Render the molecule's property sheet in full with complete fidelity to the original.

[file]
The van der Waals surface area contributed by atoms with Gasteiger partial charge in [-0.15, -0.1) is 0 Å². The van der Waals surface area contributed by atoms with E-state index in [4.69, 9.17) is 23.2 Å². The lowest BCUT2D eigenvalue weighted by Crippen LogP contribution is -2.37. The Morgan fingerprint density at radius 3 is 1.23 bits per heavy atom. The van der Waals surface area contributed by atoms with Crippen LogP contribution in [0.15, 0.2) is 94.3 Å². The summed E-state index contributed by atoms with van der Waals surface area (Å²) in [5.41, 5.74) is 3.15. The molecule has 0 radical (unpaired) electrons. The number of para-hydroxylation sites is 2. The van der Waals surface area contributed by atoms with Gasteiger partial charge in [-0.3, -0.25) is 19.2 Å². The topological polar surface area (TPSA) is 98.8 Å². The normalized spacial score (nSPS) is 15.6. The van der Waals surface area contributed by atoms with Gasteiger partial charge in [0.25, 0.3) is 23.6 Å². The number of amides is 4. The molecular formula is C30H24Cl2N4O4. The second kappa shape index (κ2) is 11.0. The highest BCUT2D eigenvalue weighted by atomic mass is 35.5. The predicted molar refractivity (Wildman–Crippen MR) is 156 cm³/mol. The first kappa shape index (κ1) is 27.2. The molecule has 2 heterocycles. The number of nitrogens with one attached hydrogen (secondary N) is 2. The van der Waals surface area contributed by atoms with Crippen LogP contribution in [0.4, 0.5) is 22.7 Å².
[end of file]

The van der Waals surface area contributed by atoms with Gasteiger partial charge in [-0.15, -0.1) is 0 Å². The van der Waals surface area contributed by atoms with E-state index in [4.69, 9.17) is 23.2 Å². The lowest BCUT2D eigenvalue weighted by Crippen LogP contribution is -2.37. The Morgan fingerprint density at radius 3 is 1.23 bits per heavy atom. The van der Waals surface area contributed by atoms with Crippen LogP contribution in [0.15, 0.2) is 94.3 Å². The summed E-state index contributed by atoms with van der Waals surface area (Å²) in [5.41, 5.74) is 3.15. The molecule has 0 radical (unpaired) electrons. The number of para-hydroxylation sites is 2. The van der Waals surface area contributed by atoms with Gasteiger partial charge in [-0.3, -0.25) is 19.2 Å². The topological polar surface area (TPSA) is 98.8 Å². The normalized spacial score (nSPS) is 15.6. The van der Waals surface area contributed by atoms with Gasteiger partial charge in [0.25, 0.3) is 23.6 Å². The number of amides is 4. The molecular formula is C30H24Cl2N4O4. The second kappa shape index (κ2) is 11.0. The highest BCUT2D eigenvalue weighted by atomic mass is 35.5. The predicted molar refractivity (Wildman–Crippen MR) is 156 cm³/mol. The first kappa shape index (κ1) is 27.2. The molecule has 2 heterocycles. The number of nitrogens with one attached hydrogen (secondary N) is 2. The van der Waals surface area contributed by atoms with Crippen LogP contribution in [0.4, 0.5) is 22.7 Å².